|Rights||In Copyright (InC)|
|Rights Holder||Swift Communications, Carson City, Nevada|
|Publisher||Digitized by J. Willard Marriott Library, University of Utah|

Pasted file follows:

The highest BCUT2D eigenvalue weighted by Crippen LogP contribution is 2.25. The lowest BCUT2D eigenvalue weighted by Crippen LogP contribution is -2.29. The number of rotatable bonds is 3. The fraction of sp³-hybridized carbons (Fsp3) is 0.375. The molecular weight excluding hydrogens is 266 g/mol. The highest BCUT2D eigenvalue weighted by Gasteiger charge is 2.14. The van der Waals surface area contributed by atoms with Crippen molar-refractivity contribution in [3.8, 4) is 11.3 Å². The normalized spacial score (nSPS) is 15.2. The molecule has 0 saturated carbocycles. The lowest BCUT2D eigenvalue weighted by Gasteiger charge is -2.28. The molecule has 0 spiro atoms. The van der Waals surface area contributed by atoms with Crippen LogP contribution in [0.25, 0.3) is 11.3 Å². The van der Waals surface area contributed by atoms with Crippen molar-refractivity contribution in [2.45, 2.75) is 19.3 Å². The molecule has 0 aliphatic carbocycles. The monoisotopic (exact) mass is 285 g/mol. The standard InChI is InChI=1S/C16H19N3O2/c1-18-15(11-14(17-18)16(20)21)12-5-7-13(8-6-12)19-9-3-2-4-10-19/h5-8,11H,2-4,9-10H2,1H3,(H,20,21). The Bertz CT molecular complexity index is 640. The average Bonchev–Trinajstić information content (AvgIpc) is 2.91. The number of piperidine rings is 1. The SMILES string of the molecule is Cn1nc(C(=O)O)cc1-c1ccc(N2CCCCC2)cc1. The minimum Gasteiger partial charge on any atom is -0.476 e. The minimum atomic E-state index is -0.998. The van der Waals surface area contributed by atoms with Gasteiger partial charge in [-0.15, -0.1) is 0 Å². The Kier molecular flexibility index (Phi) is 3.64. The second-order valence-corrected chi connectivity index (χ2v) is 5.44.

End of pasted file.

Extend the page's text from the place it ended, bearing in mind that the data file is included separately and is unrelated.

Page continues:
C-1 B-1 A DOOR OFFERS MANY DIFFERENT VIEWS THE MINERS WALK OFF WITH A VICTORY EDUCATION, A-7 WILDCATS AWARDED $40,000 IN SCHOLARSHIP MONIES The PARKRECORD.COM/ PARKCITYSBEST JAY MEEHAN STILL NEEDS HIS BOOTS Park Record. PARK CITY , UTAH | WWW.PARKRECORD.COM Wed/Thurs/Fri, May 17-19, 2017 Serving Summit County since 1880 Pedal past the trafﬁc on Friday COLUMNS, A-16 VOTE NOW! Vol. 137 | No. 29 50¢ Clear the competition TANZI PROPST/PARK RECORD The Market at Park City, shown on Monday, is one of the businesses covered under a Park City Council-enacted ban on plastic bags. The grocery store says it may distribute 15,000 plastic bags in a month during the busy ski season. PARK RECORD FILE PHOTO A Park City police officer leads a group of kids down a Kearns Boulevard trail toward McPolin Elementary School during Bike to School day in 2013. The event will be marked again on Friday in Park City. Parkites encouraged to ride bicycles to school and work By GRIFFIN ADAMS The Park Record The forecast this week is calling for rain, and potential snow in certain parts of Park City, but locals say the weather, rain or shine, won’t stop them from riding their bikes to work on Friday. May is National Bike Month and this week is Bike to Work Week, which means locals in the community plan to leave their cars at home this coming Friday, opting to ride their bikes to school and work for the annual Bike to School and Work Day. Despite the forecast looking gloomy, Mountain Trails Executive Director Charlie Sturgis fully expects cyclists to come out in bunches to participate. “We will be doing it no matter what,” Sturgis said. “If the storm comes early, we should be good on Friday morning, albeit cold maybe.” The event will ﬁrst start with a kickoff, of sorts, at Squatter’s on Park Avenue, where a bike support station will be near the Olympic Welcome Plaza from 7:30 - 10:30 a.m. Additionally, Mayor Jack Thomas, who has a retroﬁtted e-bike, will be giving a welcome speech, as well as leading a ride out of Squatter’s. “That’ll be a Bike to Work opportunity,” Park City’s Senior Transportation Planner Julia Collins said. “There could be some concerns about a large group of people crossing the street. We’ll do a safety speech, but my guess is we’ll take the most direct pass to the rail trail and some folks will go on to work and downtown.” The next location the city has set up for Bike to Work Day is the Park City Library. Though it won’t have a bike support station, there will be ebike demos, a bike mechanic, some vendors and an opportunity for a community drawing, which features donations from the local bike shops. “Hopefully [the library will] get more of the Old Town folk and everyone over there, as well,” Sturgis said. Please see Pedal, A-2 3 sections • 38 pages Classiﬁeds ........................... C-8 Columns .............................. A-16 Crossword ........................... C-4 Editorial............................... A-17 Education ............................ A-7 Events Calendar .................. C-6 Legals .................................. C-11 Letters to the Editor ............ A-17 Movies................................. C-4 Restaurant Guide................. A-14 Scene .................................. C-1 Scoreboard ......................... B-4 Sports .................................. B-1 Weather ............................... B-2 TANZI PROPST/PARK RECORD Park City High School freshman Jaynie Glasmann competes in the high jump during the Region 10 Championship meet at Dozier Field on Thursday afternoon. Glasmann also competed in discus. Election seminar scheduled Campaign mechanics will be outlined as contests near By JAY HAMBURGER The Park Record An event on Wednesday could serve as a preliminary stop for someone considering a campaign in Park City or the other municipalities in Summit County this year. The Park Record and City Hall have partnered to present a seminar that is designed to offer potential candidates a rundown of election mechanics and tips about a campaign on the municipal level in Park City. It is planned in the weeks before the opening of the window when candidates must formalize their candidacies, running from June 1 until June 7. The Park City mayor’s ofﬁce and the Park City Council seats held by Cindy Matsumoto and Tim Henney are on the ballot. Matsumoto has said she will not seek re-election while Henney intends to campaign for another term. The mayor’s ofﬁce and city council seats in communities on the East Side of Summit County are also on the ballot. The event on Wednesday is expected to feature a roster of speakers with experience in Park City campaigns or those with roles in the upcoming election. Brad Olch, who served three terms as the mayor starting in 1990, is expected to be one of the highlights as he discusses how campaigns in Park City changed over the years. He won mayoral elections in 1989, 1993 and 1997 before retiring from ofﬁce in 2002. Olch unsuccessfully attempted to reclaim the mayor’s ofﬁce in the 2009 election. “Obviously, the campaigns have changed a lot since the ’80s,” Olch said in an interview, noting the growth in Park City since then. Olch recalled covering the entirety of Park City while door-to-door campaigning in the 1980s. But by his ﬁnal campaign, the 2009 contest, he barely made it through Park City once while knocking on doors, he said as he described the growth. Olch said in-person campaigning remains important, though. He said some Parkites are not as engaged as the voters in the 1980s. “Everybody knew everybody in the community. Everybody had a vested interest,” Olch said, adding, “I don’t see that today.” He also noted that the tenor of Park City campaigns has changed over the years and the amount of political contributions nowadays is “absurd.” During the most recent mayoral campaign, in 2013, the candidates raised more than $80,000. The campaign season does not ofﬁcially start until the opening of the ﬁling window on June 1, but there have been political moves already. Matsumoto’s announcement that she would not seek re-election was pivotal since it removed an incumbent from the contest. A campaign could be more appealing to potential candidates without one of the incumbents on the ballot. Steve Joyce, By MONIKA GUENDNER The Park Record The Summit County Council will discuss in Wednesday’s work session whether to work with a 2017 examination to revive the Utah Public Lands Initiative and/or pass a resolution supporting the management of public lands under federal control. “We have quite a bit we could gain from [the Utah Public Lands Initiative] as a county, but at what cost?” Council Vice Chair Kim Carson said. According to Council Chair Chris The move against plastic could shock customers, market says By JAY HAMBURGER The Park Record Mike Holm, the owner of The Market at Park City grocery store, on Monday morning spoke to the store’s supplier of plastic bags distributed to customers at the checkout stand. Holm told the supplier not to purchase or print any more plastic bags with the store’s logo, a quick action in response to a Park City Council move against plastic bags designed to be used just once. The City Council enacted a ban on the plastic bags, the ﬁrst such prohibition in the state, and The Market at Park City is just one of three stores that City Hall says will be impacted by the ban. It will go into effect in late June. Holm said in an interview the grocery store has an approximately six-week supply of plastic bags, meaning that it is likely the store will distribute the last plastic bags at about the same time the City Hall ban becomes effective. He said the ban will have effects on the store’s operations, but The Market at Park City is “happy to comply.” “I think they’ll be shocked,” Holm said about customers, adding, “They’ll say ‘What, there’s no plastic bags?’ But they’ll get used to it.” The ban will have broad impacts on a store like The Market at Park City. During the offseason, Holm said, the store may distribute a little less than 10,000 of the plastic bags in a month. But during the busy ski season, the number may climb to 15,000 in a month. He said many customers prefer the plastic bags since they can be reused, perhaps as a liner for a trash can or to dispose of pet waste. That makes them a “double-use bag, and triple-use,” Holm said. “There’s a lot of uses for these bags,” he said. Please see Seminar, A-2 The county lands in middle of a dispute Leaders plan to debate various opinions of federal acreage Grocer braces for a Park City ban on bags Robinson, Summit County, with its tourism and recreation-based economy, is more comfortable with federal oversight of public lands. “We don’t have federal land management conﬂicts [like some other Utah counties],” Robinson said. “We’re dealing with a different set of cards.” Summit County created its own proposal to be included in the original bill after initial conversations began with counties in southern and southeastern Utah that were most affected by federal land management scope and practices, said Carson. Some of the beneﬁts Summit County would gain by working on a revised PLI, which Carson believes could remain in a 2017 bill, include small pieces of land transferred to county’s and/or Park City’s control, Please see Land, A-2 Please see Brace, A-2 A second chance NAN CHALAT NOAKER/PARK RECORD After receiving two liver transplants, Summit County Assistant Manager Anita Lewis is on a mission to increase organ donor awareness. Please see page A-11. VISITOR GUIDE ‘What the Health’ is going on at ﬁlm screening? The Park City Film Series will present a free screening of “What the Health” on Thursday, May 18, at the Jim Santy Auditorium, 1255 Park Ave. A post-ﬁlm panel will feature Dr. Patrick Olson; athlete, ﬁtness expert and Utah Avalanche forecaster Craig Gordon; and Dr. Babbie Lester. For information, visit www.parkcityﬁlmseries.com.